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suppose $X$ has an F distribution with $\nu_1$ and $\nu_2$ degrees of freedom . it is well known that as $\nu_2$ approaches infinity. how can show limiting distribution of $Y=\nu_1X$ is chi-square with $\nu_1$ degrees of freedom

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The density function of the $F$-distribution is

$$f_X(x; d_1,d_2) = \frac{1}{\mathrm{B}\!\left(\frac{d_1}{2},\frac{d_2}{2}\right)} \left(\frac{d_1}{d_2}\right)^{\frac{d_1}{2}} x^{\frac{d_1}{2} - 1} \left(1+\frac{d_1}{d_2}x\right)^{-\frac{d_1+d_2}{2}}$$

For $Y=d_1X$ the change-of variable formula immediately gives

$$f_Y(y; d_1,d_2) = \frac 1{d_1}\cdot f_X\left(\frac 1{d_1}y; d_1,d_2\right)=\\ =\frac 1{d_1}\frac{1}{\mathrm{B}\!\left(\frac{d_1}{2},\frac{d_2}{2}\right)} \left(\frac{d_1}{d_2}\right)^{\frac{d_1}{2}} \left (\frac 1{d_1}\right)^{\frac{d_1}{2} - 1} y^{\frac{d_1}{2} - 1} \left(1+\frac{d_1}{d_2}\frac 1{d_1}y\right)^{-\frac{d_1+d_2}{2}}$$

Simplifying and using the relation $\mathrm{B} (x,y)=\dfrac{\Gamma(x)\,\cdot\Gamma(y)}{\Gamma(x+y)}$

$$=\frac{\Gamma\left(\frac{d_1}{2}+\frac{d_2}{2}\right)}{\Gamma(\frac{d_1}{2})\,\cdot\Gamma(\frac{d_2}{2})} \left(\frac{1}{d_2}\right)^{\frac{d_1}{2}} y^{\frac{d_1}{2} - 1} \left(1+\frac{1}{d_2}y\right)^{-\frac{d_1+d_2}{2}}$$

and rearranging and simplifying yet more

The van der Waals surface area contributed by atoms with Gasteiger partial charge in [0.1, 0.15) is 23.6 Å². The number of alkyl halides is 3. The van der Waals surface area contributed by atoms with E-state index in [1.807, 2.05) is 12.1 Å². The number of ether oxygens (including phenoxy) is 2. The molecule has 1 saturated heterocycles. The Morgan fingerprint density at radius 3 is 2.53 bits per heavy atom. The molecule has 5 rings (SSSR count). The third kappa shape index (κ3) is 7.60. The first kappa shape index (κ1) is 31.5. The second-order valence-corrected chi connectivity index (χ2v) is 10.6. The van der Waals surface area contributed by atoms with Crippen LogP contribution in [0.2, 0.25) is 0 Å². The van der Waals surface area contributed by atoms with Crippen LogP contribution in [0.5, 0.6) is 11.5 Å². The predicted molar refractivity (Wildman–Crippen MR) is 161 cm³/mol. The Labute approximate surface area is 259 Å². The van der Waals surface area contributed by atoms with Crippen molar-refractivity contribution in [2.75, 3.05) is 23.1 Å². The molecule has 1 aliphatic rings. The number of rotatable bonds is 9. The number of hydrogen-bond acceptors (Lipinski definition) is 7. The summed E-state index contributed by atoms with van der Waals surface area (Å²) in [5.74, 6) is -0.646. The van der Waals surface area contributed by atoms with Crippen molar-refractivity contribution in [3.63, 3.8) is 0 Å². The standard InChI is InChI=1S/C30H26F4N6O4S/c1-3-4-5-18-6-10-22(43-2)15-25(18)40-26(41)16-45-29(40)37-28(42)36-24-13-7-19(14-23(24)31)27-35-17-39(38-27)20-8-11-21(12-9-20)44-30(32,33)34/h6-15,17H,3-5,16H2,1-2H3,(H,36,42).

$$f_Y(y; d_1,d_2) =\frac{\Gamma\left(\frac{d_1}{2}+\frac{d_2}{2}\right)}{\left(d_2+y\right)^{\frac{d_1}{2}}\,\cdot \Gamma(\frac{d_2}{2})} \frac 1{\Gamma(\frac{d_1}{2})} y^{\frac{d_1}{2} - 1} \left(1+\frac{1}{d_2}y\right)^{-\frac{d_2}{2}} $$

Then $$\lim_{d_2\rightarrow \infty}f_Y(y; d_1,d_2) = \lim_{d_2\rightarrow \infty}\left[\frac{\Gamma\left(\frac{d_1}{2}+\frac{d_2}{2}\right)}{\left(d_2+y\right)^{\frac{d_1}{2}}\,\cdot \Gamma(\frac{d_2}{2})}\right]\cdot\frac 1{\Gamma(\frac{d_1}{2})} y^{\frac{d_1}{2} - 1} e^{-\frac{y}{2}}$$

For this to be the density of a chi-square distribution with $d_1$ degrees of freedom, we finally need to show that

$$\lim_{d_2\rightarrow \infty}\left[\frac{\Gamma\left(\frac{d_1}{2}+\frac{d_2}{2}\right)}{\left(d_2+y\right)^{\frac{d_1}{2}}\,\cdot \Gamma(\frac{d_2}{2})}\right] = 2^{-\frac {d_1}{2}}$$

I will show it for $d_1, d_2$ even numbers. Then $m_1\equiv d_1/2,\; m_2\equiv d_2/2$ are integers. Then the limit becomes

$$\lim_{d_2\rightarrow \infty}\left[\frac{(m_1+m_2-1)!}{\left(2m_2\right)^{\frac{d_1}{2}}\,\cdot (m_2-1)!}\right] = 2^{-\frac {d_1}{2}}\cdot\lim_{d_2\rightarrow \infty}\left[\frac{m_2\cdot(m_2+1)\cdot ...\cdot (m_1+m_2-1)}{m_2^{m_1}}\right]$$

The numerator of the limit has $m_1$ terms so the leading term of the product will be $m_2^{m_1}$, the same as the denominator. So the limit tends to unity. QED.

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